Best Vegan Cheese Recipes

Perfect for sprinkling on your salads, pasta dishes, dips or roasted vegetables. For a nut-free version, try hemp seeds or sunflower seeds.

Get the recipe here.


 

Fermented Nut Cheese by Meghan Telpner

Best Vegan Cheese Recipes

If you like strong aged cheeses, this is the one for you. The flavour is bold, plus you get the added benefits of fermented foods. I never make the sweet version of this cheese, as I prefer it savory and simple with a little sea salt and lemon, and sometimes some dried turmeric for colour.

The stronger the probiotic, the stronger the cheese will be. I learned this lesson when I used a probiotic with 100 billion live cultures. It was so stinky I couldn’t eat it – it was even too potent for my cheese-adoring husband. I ended up giving it to my mother in law, who loves stinky cheeses. Now I typically use 20-30 billion live culture probiotics.

Get the recipe here.


 

Vegan Mozzarella Cheese by Minimalist Baker

Vegan Mozza - Best Vegan Cheese recipes

You really need to make this one. The flavour and texture are remarkable – so tangy and gooey, and it tastes phenomenal when added to pizza.

Get the recipe here.


 

Baked Vegan Cashew Cheese by Healthy Happy Life

Best Vegan Cheese Recipes

This was my first foray into vegan cheese recipes many years ago and it always holds a special place in my heart. I’ve served this to guests a number of times, and it always goes quickly!

Get the recipe here.


 

Vegan Nut-Free Cashew Cheese Slices by Vegan Richa

Vegan Cheese Recipes

Richa is basically the queen of vegan cheese recipes – I highly recommend you check out the extensive vegan cheese options on her blog. This one is great because you can make slices for grilled vegan cheese or shred it up for other recipes.

Get the recipe here.


 

Vegan Cheese Ball with Herbs by Catching Seeds

Best Vegan Cheese Recipes

How beautiful is this one?! It’s elegant, easy to make and the perfect party food. Bookmark it. Pin it. Stat.

Get the recipe here.


 

Vegan Tofu Feta by V Nutrition

Vegan Cheese Recipes

This tangy and zippy vegan cheese is great on salads, pizza or tucked into sandwiches. Ensure you press the tofu first, as this process helps it soak up the marinade. I like to wrap my tofu in a dishtowel and put a few heavy cookbooks on top and leave it for at least 30 minutes.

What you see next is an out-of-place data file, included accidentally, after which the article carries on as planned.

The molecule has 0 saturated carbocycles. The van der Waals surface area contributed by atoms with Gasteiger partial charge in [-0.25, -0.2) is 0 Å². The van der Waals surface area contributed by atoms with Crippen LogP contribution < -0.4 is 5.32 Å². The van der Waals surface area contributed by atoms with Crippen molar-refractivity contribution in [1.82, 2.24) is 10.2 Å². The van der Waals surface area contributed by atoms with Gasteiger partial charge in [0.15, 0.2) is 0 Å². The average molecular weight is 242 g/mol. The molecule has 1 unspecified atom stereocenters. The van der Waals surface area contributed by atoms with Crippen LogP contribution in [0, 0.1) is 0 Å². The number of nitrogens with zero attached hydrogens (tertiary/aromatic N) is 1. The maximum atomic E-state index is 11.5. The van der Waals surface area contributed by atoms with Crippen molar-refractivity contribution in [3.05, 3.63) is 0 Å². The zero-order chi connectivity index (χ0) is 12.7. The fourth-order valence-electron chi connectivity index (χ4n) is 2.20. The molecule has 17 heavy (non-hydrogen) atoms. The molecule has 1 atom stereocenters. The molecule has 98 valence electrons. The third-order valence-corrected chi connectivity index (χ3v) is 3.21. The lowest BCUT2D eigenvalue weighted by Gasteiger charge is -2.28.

Get the recipe here.


 

Almond Ricotta by Yup, It’s Vegan

Vegan Cheese Recipes

A soft and velvety recipe you can use in lasagna or in stuffed gluten-free pastas. It’s so easy to make and there are a bunch of suggested variations so you won’t get bored.

Get the recipe here.


 

Vegan Cottage Cheese with Chives by Food Porn Vegan Style

Vegan Cheese Recipes

Vegan cheese recipes are awesome, but they tend to use nuts. I like this version because it’s completely nut-free and if soy is an issue, you can sub in coconut yogurt instead.

Get the recipe here.

Go forth and make vegan cheese! I hope you enjoy these and that they help you become a little happier in your dairy-free life.

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Blueberry Compote + Tips For Stewing Fruit http://www.sondibruner.com/2017/09/07/blueberry-compote-tips-stewing-fruit/ Thu, 07 Sep 2017 13:00:59 +0000 http://www.sondibruner.com/?p=7266 I haven’t posted a new recipe in over two months but I have a good reason: it’s tough to blog about food when you’re not eating very much of it. I’ve mainly been subsisting on broth, green juice, soup, dairy-free elixirs, low-fibre smoothies and stewed fruit like this recipe for blueberry compote. The reason? Another bowel […]

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Blueberry Compote + Tips for Stewing Fruit

I haven’t posted a new recipe in over two months but I have a good reason: it’s tough to blog about food when you’re not eating very much of it. I’ve mainly been subsisting on broth, green juice, soup, dairy-free elixirs, low-fibre smoothies and stewed fruit like this recipe for blueberry compote.

The reason? Another bowel obstruction. A severe one. In July, I went to the local emergency room for what I thought was a typical bowel obstruction. I assumed that the ER would give me some pain meds and fluids for a few hours, then send me home.

Instead, I had a CT scan in the middle of the night and in the morning the surgical staff informed me that my small intestine was 100% blocked and I needed surgery ASAP. Every single obstruction I’ve ever had has passed on its own, but the surgeon said this wasn’t an issue of food getting stuck; it was a buildup of scar tissue that had completely blocked my gut. It wasn’t going to go away without surgical intervention.

When I had surgery in 2003, it was planned months in advance and I was terrified. The thought of another surgery – even if it was warranted – sent me into sheer panic mode. I would do anything to avoid going under the knife again. (I am convinced, however irrationally, that if I have surgery I won’t make it off the table.)